6. KristenM
    February 16, 2009 | 8:32 am

    Julie — Well, there are two things playing out here.

    The first is that we’re Orthodox Christians, so we keep a vegan fast every Wednesday, Friday, and before the major festal seasons (i.e. Lent before Easter, Advent before Christmas, etc.). These dietary rules get bent a lot of the time in our family because young children and pregnant or nursing mothers aren’t expected to keep them, but we do try to keep to the spirit of the fast in other ways.

    The second is that we don’t have the finances to be heavy on the pastured/wild meats and fish. Our monthly food budget for a family of four is $400, and we don’t hunt. We get smokin’ good deals from local farmers on the meats we do eat — $2.69/lb for grass fed and finished beef, $2.50/lb for pastured hens. But, you get the idea. Even with low prices, we’ve got to be frugal in our use of the most expensive food items in our home. Even raw milk and cream get strictly rationed since the purchase of those drinks alone takes up 16% of our food budget.

    Oh, and here’s a third principle which is coming into play. (Think of it as a bonus.) One of the more important things we learned from NT is that traditional people groups consume 60-80% of their calories in raw or fermented form. I’d be willing to wager that many folks on the NT-bandwagon don’t strive to do this (yet). They’re still transitioning to eating more animal fats, sprouting/soaking their grains, drinking raw milk and kefir, making bone broths, and experimenting with fermented foods.

  7. KristenM
    February 16, 2009 | 8:35 am

    The Fat Dietitian — Thanks for commenting. Yes, this is one good thing about living in a warmer climate where stuff grows pretty much year round. While we’re tomato-less (apart from the canned stuff), we’ve still got some zucchinis and yellow squash. I love winter squash, but most of them require cooking. That means we only eat them every other week or so.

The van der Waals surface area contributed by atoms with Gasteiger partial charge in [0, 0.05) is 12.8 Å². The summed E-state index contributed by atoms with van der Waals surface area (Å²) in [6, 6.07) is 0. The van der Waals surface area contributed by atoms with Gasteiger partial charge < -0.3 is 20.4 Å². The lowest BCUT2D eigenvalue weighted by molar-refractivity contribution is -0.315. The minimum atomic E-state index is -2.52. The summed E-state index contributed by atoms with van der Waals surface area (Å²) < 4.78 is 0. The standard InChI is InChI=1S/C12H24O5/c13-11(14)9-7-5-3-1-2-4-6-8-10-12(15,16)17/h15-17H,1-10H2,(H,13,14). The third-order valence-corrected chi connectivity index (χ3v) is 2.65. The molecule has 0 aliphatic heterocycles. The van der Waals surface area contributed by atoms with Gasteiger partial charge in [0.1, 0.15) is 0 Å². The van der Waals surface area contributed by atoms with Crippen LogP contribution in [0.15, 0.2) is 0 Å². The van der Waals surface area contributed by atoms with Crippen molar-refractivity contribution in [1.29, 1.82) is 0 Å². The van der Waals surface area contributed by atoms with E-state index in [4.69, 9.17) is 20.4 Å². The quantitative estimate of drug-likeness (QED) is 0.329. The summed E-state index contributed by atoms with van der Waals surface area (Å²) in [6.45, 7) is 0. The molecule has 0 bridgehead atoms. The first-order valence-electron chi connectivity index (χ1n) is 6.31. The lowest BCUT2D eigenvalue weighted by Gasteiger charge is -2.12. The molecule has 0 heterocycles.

8. Chrissy
    February 16, 2009 | 9:25 am

    Hi! I found your site through MPM on OrgJunkie. I was wondering if you minded sharing your recipes for your Wednesday Dinner. It sounds great and I’m always looking for something new to do with lentils!

    Thanks!

  9. Debbie
    February 16, 2009 | 9:38 am

    Great ideas! Can you please tell us how you season your meat for your taco salad? Certainly not with the McCormick envelope?! (gasp!) ;-) Thank you!

  10. KristenM
    February 16, 2009 | 10:02 am

    Chrissy — Hi! Glad you’re visiting. It’s basically this recipe, but I use homemade chicken broth instead of water. Plus I add about 1/2 tsp cinnamon, some garlic, and 1 tsp. cumin. It’s really tasty!

    Debbie — Oh, I rarely use recipes! I just add spices to things until they smell right.

    To a pound of ground beef, I add a small minced onion, about 1/2 cup of tomato sauce, and splash of vinegar. Then I use the following as a taco seasoning substitute: To a pound of ground beef, I add APPROXIMATELY: 1/2 tsp. chipotle chili powder, 1 tsp. cumin, 1/2 tsp garlic, 1/2 tsp coriander, 1 tsp oregano, and plenty of salt to taste.

  11. Henny
    February 16, 2009 | 11:07 am

    thanks for stopping by my blog =)

    I haven’t been here before – I like it! I think I may just have to add it to my feed reader!

    Henny

  12. Julie
    February 16, 2009 | 2:51 pm

    Thanks for your in depth answer, Kristen. Makes sense to me. I am trying to get the fermented foods in my thinking more and more. I have a crock of sauerkraut in the basement, I’m going to make komchucha scoby soon, and I do try to consume yogurt more and more, but would like to add new and different fermented foods.

  13. Jenifer
    February 17, 2014 | 6:40 pm

    I would LOVE to see your weekly menu plan for a fasting week. We are also Orthodox, and eating well over the long fasts while following, as well as we are able, the fasting guidelines is still a huge challenge for me. I feel like I wind up failing at both!

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Who Am I?

My name is Kristen Michaelis. I'm a nutrition educator, author, and mother of three. I adore hats, happy skirts, horizons full of storm clouds, the full-bodied feel of wind as I ride motorcylces, reading in my hammock, and a hearty shot of Caol Ila scotch. I'm also a rebel with a cause.